Soon, Stonewall appeared to be a bad seabot in heavy weather, rolling heavily and notoriously unstable. Encountering foul weather in the Bay of Biscay, she had her rudders damaged. Sje was heading to the island of Madeira to gather coal for the final crossing, in Portugal, but instead she headed for Ferrol in Spain. This unfortunate accident had her stuck in drydock for months long repairs. This provided time for the Union to be notified of her clocation and prepare a small squadron to intercept her.
In February-March 1965 the Union Navy sent indeed the Frigate USS Niagara and the steam sloop USS Sacramento. They stayed at sea, keeping a look on Stonewall, now anchored off Coruña, with still repairs left. At last on 24 March, Captain Page decided to put to sea and prepared to engage the Union vessels. The latter, unarmored, declined to fight, allowing Stonewall to steamed for Lisbon and take coal for her crossing. CSS Stonewall eventually reached Nassau in the Bahamas on 6 May, the re-coal and sailed to Havana in Cuba. There, she received a courier announcing the war had ended on the 11th.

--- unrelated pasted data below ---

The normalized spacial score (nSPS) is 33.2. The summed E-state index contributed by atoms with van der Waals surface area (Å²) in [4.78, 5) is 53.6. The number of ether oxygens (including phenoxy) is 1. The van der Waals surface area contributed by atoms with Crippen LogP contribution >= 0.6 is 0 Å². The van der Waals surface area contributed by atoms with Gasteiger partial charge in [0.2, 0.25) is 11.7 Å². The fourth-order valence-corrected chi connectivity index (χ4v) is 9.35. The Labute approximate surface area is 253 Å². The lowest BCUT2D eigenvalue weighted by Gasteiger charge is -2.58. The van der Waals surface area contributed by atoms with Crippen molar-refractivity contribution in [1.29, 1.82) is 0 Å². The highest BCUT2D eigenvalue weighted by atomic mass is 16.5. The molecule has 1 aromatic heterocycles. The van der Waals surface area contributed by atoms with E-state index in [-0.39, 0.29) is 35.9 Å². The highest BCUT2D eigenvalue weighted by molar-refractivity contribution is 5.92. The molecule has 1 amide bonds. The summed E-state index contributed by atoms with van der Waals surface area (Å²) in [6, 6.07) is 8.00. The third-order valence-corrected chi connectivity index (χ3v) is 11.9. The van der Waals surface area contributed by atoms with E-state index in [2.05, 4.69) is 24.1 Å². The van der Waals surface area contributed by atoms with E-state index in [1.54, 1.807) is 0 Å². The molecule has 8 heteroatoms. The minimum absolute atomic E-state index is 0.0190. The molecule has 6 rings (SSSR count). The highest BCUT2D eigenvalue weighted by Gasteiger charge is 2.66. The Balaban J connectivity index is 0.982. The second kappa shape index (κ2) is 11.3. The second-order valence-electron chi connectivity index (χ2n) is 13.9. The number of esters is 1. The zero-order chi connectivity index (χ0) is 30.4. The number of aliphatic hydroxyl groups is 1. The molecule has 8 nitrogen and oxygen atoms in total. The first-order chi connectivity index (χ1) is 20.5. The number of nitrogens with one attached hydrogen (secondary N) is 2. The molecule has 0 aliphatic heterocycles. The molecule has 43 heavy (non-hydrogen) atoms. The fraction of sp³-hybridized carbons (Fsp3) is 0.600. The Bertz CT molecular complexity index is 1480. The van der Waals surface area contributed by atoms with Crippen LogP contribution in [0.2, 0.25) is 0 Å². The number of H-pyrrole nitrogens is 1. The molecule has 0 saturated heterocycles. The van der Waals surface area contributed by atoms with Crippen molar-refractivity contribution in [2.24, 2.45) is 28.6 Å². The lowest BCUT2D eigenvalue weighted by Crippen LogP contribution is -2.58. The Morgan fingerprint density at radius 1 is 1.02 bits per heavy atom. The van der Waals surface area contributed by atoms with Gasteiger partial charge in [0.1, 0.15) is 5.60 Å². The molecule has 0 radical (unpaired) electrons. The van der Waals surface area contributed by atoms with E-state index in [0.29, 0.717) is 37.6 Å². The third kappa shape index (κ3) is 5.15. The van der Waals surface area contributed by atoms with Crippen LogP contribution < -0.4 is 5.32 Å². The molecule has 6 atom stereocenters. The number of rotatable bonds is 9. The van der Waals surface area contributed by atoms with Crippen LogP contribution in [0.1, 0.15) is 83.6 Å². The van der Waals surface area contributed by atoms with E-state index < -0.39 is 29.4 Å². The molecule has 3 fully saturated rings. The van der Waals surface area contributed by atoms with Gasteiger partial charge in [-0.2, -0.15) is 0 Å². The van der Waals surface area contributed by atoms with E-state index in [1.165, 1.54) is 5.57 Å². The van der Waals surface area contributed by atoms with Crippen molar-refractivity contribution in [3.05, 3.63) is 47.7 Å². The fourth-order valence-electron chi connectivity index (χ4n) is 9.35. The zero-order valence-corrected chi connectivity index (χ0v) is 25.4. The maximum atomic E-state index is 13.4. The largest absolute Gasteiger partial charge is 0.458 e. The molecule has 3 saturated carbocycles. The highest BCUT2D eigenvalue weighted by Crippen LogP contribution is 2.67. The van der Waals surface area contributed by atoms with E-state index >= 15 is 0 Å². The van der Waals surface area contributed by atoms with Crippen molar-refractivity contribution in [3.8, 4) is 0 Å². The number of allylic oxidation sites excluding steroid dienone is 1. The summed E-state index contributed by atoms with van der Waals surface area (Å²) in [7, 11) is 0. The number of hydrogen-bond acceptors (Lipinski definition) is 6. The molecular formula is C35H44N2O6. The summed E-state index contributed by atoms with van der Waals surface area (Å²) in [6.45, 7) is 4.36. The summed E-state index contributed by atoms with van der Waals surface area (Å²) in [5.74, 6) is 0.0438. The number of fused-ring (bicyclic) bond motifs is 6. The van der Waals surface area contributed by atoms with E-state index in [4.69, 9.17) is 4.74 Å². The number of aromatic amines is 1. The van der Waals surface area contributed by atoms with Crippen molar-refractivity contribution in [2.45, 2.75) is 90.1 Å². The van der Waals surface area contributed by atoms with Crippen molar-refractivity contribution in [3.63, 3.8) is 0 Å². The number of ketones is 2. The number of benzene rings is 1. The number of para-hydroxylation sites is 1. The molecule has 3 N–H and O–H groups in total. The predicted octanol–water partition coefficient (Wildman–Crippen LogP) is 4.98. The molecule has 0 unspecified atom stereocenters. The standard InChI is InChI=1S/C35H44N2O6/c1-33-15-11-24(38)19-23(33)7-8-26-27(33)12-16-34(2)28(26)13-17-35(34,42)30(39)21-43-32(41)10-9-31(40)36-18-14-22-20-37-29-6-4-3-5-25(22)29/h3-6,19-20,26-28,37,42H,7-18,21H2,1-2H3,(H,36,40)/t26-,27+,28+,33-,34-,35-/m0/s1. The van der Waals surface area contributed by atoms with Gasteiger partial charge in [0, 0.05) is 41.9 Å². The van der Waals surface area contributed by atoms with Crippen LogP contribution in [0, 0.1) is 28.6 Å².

USoon afterwards, union ships arrived at Havana (15 May). They created a “security curtain” this month, constantly reinforced notably by the monitors USS Monadnock and Canonicus, largely up to the task of dealing with her. Captain Page decided that honour commanded instead of the Union, to turn his ship over to the Spanish Captain General of Cuba. The latter, on behalf of the Spanish government managed acquisition negociations, and accepted to pay $16,000 to pay for the crew’s wages, the ship being “leased” to the Armada in Cuba.
Eventually, the US Government negociated with the Spanish Governor, in order to have the ship turned over to their representatives, in return for a reimbursement of the same amount. The sum was delivered on 2 November, thus CSS Stonewall was examined while the crew was take into custody or proposed to stay aboard and man their vessel. Captain Page was discharged. The commission soon saw she needed some repairs before leaving Cuba. When done, she was escorted by USS Rhode Island and Hornet and departed Havana on 15 November for the Washington Navy Yard (24 November).
However as she proceed during the night of the 22-23 in the Chesapeake Bay she failed to spot and coal schooner off Smith Island, which was rammed and sank by accident. Fortunately no lives were lost, but this was her only “kill”, albeit in peacetime and accidental. Since the USN had no immediate projects to press her into service, she was paid off and laid up at the Washington Navy Yard.
Kōtetsu With the Shogunate (1868)
kotetsu flying Japanese colors